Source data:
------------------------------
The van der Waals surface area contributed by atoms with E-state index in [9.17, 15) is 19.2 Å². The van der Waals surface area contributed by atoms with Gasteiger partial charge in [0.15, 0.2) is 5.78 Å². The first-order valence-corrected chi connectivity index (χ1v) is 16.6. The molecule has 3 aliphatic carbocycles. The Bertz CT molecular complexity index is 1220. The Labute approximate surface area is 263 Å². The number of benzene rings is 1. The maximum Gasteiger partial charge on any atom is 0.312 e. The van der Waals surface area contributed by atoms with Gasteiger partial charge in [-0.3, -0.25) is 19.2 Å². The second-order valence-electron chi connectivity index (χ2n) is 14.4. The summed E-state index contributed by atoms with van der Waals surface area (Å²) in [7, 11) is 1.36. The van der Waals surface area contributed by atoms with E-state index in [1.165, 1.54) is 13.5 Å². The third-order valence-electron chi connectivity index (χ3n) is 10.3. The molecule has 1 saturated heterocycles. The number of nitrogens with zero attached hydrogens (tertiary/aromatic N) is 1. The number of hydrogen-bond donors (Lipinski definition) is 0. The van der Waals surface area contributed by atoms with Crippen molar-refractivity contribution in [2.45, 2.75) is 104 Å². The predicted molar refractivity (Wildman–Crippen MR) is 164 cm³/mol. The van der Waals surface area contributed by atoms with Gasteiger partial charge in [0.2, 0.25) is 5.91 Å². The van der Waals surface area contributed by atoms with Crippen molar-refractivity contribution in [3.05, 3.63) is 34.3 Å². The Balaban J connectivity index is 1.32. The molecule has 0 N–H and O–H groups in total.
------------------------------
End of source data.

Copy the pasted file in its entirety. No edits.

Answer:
The van der Waals surface area contributed by atoms with E-state index in [9.17, 15) is 19.2 Å². The van der Waals surface area contributed by atoms with Gasteiger partial charge in [0.15, 0.2) is 5.78 Å². The first-order valence-corrected chi connectivity index (χ1v) is 16.6. The molecule has 3 aliphatic carbocycles. The Bertz CT molecular complexity index is 1220. The Labute approximate surface area is 263 Å². The number of benzene rings is 1. The maximum Gasteiger partial charge on any atom is 0.312 e. The van der Waals surface area contributed by atoms with Gasteiger partial charge in [-0.3, -0.25) is 19.2 Å². The second-order valence-electron chi connectivity index (χ2n) is 14.4. The summed E-state index contributed by atoms with van der Waals surface area (Å²) in [7, 11) is 1.36. The van der Waals surface area contributed by atoms with E-state index in [1.165, 1.54) is 13.5 Å². The third-order valence-electron chi connectivity index (χ3n) is 10.3. The molecule has 1 saturated heterocycles. The number of nitrogens with zero attached hydrogens (tertiary/aromatic N) is 1. The number of hydrogen-bond donors (Lipinski definition) is 0. The van der Waals surface area contributed by atoms with Crippen molar-refractivity contribution in [2.45, 2.75) is 104 Å². The predicted molar refractivity (Wildman–Crippen MR) is 164 cm³/mol. The van der Waals surface area contributed by atoms with Gasteiger partial charge in [0.2, 0.25) is 5.91 Å². The van der Waals surface area contributed by atoms with Crippen molar-refractivity contribution in [3.05, 3.63) is 34.3 Å². The Balaban J connectivity index is 1.32. The molecule has 0 N–H and O–H groups in total.